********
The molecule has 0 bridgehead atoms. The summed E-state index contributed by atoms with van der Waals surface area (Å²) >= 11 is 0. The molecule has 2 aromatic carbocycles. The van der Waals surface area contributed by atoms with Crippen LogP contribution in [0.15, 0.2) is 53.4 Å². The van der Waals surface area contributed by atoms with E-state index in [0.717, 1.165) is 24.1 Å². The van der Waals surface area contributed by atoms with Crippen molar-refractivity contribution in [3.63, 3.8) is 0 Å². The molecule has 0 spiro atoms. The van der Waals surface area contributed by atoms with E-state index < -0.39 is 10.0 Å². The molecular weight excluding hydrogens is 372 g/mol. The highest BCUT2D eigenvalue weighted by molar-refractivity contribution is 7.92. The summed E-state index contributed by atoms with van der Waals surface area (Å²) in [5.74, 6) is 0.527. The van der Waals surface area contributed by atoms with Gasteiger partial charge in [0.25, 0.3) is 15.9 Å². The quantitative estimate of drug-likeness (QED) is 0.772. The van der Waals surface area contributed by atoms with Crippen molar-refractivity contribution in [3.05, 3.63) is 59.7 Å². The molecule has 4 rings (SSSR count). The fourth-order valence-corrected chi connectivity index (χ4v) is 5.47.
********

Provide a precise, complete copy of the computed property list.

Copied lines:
The molecule has 0 bridgehead atoms. The summed E-state index contributed by atoms with van der Waals surface area (Å²) >= 11 is 0. The molecule has 2 aromatic carbocycles. The van der Waals surface area contributed by atoms with Crippen LogP contribution in [0.15, 0.2) is 53.4 Å². The van der Waals surface area contributed by atoms with E-state index in [0.717, 1.165) is 24.1 Å². The van der Waals surface area contributed by atoms with Crippen molar-refractivity contribution in [3.63, 3.8) is 0 Å². The molecule has 0 spiro atoms. The van der Waals surface area contributed by atoms with E-state index < -0.39 is 10.0 Å². The molecular weight excluding hydrogens is 372 g/mol. The highest BCUT2D eigenvalue weighted by molar-refractivity contribution is 7.92. The summed E-state index contributed by atoms with van der Waals surface area (Å²) in [5.74, 6) is 0.527. The van der Waals surface area contributed by atoms with Gasteiger partial charge in [0.25, 0.3) is 15.9 Å². The quantitative estimate of drug-likeness (QED) is 0.772. The van der Waals surface area contributed by atoms with Crippen molar-refractivity contribution in [3.05, 3.63) is 59.7 Å². The molecule has 4 rings (SSSR count). The fourth-order valence-corrected chi connectivity index (χ4v) is 5.47.